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© 2015 W. Gödert, TH Köln, Institut für Informationswissenschaft / Powered by litecat, BIS Oldenburg (Stand: 28. April 2022)
1Ju, B. ; Stewart, B.: "The right information" : perceptions of information bias among Black Wikipedians.
In: Journal of documentation. 75(2019) no.6, S.1486-1502.
Abstract: Purpose The purpose of this paper is to examine motivators that drive Black Wikipedia contribution. The authors explore motivations around content contribution, effects of gender on motivations and self-perceptions of Black Wikipedia labor. Design/methodology/approach A total of 318 Black American Wikipedia contributors completed an online survey. The authors employed both quantitative and qualitative methods in the study including descriptive statistics, multivariate (MANOVA) and univariate (ANOVA) analysis of variance to examine gender differences in Wikipedia content contribution. In addition, open-ended responses were evaluated, through content analysis, to make inferences on their perceptions of Wikipedia labor. Findings This paper identifies racial identity and perceptions of information quality as strong motivators in content contribution among Black Wikipedians. Motivators are gender variant; men are more motivated than women with the lone exception being racial identity. Additionally, the study identifies Wikipedia as a contested space among Black contributors and is a site of resistance. Originality/value Black Wikipedians information activity is a relatively new and understudied phenomenon. This paper presents new insight and a deeper understanding of Black Wikipedians' motivations for information sharing behaviors in the most popular encyclopedia on the internet.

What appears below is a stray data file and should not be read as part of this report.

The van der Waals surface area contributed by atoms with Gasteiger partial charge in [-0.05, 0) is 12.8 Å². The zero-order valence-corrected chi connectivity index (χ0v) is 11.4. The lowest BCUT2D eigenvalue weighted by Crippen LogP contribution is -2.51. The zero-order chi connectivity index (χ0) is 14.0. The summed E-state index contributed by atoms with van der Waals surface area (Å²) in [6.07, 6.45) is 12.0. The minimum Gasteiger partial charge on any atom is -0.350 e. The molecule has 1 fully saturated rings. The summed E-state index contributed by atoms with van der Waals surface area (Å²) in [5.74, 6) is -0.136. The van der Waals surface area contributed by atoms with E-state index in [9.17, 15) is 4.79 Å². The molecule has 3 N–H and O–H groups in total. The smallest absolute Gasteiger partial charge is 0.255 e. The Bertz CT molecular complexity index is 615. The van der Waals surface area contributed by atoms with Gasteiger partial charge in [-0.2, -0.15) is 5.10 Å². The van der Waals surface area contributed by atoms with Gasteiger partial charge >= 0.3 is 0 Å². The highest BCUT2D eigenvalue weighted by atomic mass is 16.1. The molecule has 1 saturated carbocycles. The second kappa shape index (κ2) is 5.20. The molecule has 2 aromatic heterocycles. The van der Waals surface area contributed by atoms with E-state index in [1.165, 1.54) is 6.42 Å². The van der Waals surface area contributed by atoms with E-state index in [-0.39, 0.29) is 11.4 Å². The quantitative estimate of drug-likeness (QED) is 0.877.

Inhalt: Vgl.: https://doi.org/10.1108/JD-02-2019-0031.
2Keck, K.A. ; Stewart, B.: Cataloguing non-English government publications in a medium research library.
In: Cataloging and classification quarterly. 17(1993) nos.1/2, S.207-218.
Abstract: The authors provide a brief review of recent literature addressing cataloging of non-U.S. government publications (with an emphasis on publications in languages other than English) and discuss issues specific to bibliographic processing of official government publications, including poor internal bibliographic control, restrictive or unusual government policies, unusual government structures and practices,and highly irregular publishing schedules. They summarize a survey of cataloging copy availability conducted for non-English, non-U.S. government publications in the OCLC database, and conclude with a discussion of practice in dealing with these materials in place in one medium-sized library.
Anmerkung: Simultaneously published as Languages of the World: Cataloging Issues and Problems